Inkjet prints, also known as pigment prints or giclée prints, produce photographs from digital files using professional-grade inkjet printers. The French word giclée—which means “splash” or “spurt”—was first used in 1991 by Jack Duganne, an American printmaker, and originally referred to images made from the four-color inkjet printer IRIS, which was introduced by Iris Graphics in 1985. The term later expanded beyond the Iris brand and is now synonymous with inkjet or pigment printing.

The inkjet process begins with a digital file, which can be either an original digital file or one created from an analog original, and a printer that can accommodate an assortment of different pigment- or dye-based inks. The ink is deposited on the support by a fine spray, creating the image through microscopic dots. This method produces incredibly detailed prints and gives the artist a wide range of control over the final product, since both color and black-and-white prints are possible from the same file. Many different supports for the image are available, including cotton rag “watercolor” paper, which has a more textured surface and produces a softer image; baryta paper, which allows for exceptional richness in black tones; canvas; and even vinyl.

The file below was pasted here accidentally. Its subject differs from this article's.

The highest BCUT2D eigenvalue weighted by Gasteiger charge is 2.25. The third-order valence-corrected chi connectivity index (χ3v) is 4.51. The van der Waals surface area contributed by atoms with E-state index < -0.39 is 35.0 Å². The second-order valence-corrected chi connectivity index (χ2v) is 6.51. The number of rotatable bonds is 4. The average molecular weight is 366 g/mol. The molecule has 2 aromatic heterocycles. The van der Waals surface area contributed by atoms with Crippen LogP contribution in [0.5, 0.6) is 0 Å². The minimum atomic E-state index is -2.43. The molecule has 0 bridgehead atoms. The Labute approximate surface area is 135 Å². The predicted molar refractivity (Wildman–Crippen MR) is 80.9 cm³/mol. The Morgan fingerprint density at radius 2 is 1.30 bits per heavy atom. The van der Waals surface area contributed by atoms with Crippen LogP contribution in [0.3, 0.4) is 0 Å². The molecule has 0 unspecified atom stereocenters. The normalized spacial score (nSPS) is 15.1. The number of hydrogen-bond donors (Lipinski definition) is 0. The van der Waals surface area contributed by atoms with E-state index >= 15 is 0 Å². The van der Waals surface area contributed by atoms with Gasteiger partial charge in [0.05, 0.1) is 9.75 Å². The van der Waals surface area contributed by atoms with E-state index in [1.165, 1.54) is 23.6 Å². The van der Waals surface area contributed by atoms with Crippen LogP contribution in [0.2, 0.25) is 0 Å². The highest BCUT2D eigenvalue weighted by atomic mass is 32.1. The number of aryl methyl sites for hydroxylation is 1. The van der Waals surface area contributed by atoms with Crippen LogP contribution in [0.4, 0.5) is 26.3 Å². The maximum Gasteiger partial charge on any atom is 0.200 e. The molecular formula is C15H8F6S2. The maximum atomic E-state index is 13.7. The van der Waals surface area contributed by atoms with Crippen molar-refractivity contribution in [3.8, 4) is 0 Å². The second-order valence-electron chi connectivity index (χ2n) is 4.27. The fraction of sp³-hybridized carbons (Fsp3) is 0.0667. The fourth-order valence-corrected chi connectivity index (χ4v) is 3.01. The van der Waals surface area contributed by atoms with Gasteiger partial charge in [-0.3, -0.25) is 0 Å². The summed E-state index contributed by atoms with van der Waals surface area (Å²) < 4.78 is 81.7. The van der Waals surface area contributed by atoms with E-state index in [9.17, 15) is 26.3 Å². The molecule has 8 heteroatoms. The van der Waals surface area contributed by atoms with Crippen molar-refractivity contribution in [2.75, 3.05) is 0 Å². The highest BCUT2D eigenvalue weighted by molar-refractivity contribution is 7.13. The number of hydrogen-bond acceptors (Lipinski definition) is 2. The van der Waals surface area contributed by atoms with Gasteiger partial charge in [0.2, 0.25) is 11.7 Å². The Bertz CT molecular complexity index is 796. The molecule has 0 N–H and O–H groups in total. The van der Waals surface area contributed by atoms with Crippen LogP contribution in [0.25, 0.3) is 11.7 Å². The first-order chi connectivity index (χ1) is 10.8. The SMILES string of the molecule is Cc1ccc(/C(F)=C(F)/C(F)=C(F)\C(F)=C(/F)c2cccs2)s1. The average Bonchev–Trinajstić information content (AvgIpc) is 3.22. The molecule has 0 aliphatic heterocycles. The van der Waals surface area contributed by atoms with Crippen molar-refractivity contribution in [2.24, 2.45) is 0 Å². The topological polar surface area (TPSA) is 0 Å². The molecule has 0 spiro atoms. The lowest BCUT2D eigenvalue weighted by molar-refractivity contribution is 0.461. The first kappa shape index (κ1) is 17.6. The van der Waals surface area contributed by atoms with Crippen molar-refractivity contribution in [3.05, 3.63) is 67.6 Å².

When pigment-based inks rather than dye-based inks are used, the inkjet/giclée process produces archivally stable light- and water-resistant prints.

Landscape from horseback
archival pigment inkjet print; ca. 2004
by Douglas Baz and Charles Traub
The Historic New Orleans Collection, gift of Douglas Baz and Charles Traub, 2009.0296.21

Carroll Herbert at Smith Tire, Ninth Ward
archival pigment inkjet print; 2006
by Stephen Wilkes
The Historic New Orleans Collection, gift of Stephen and Bette Wilkes, 2011.0195.5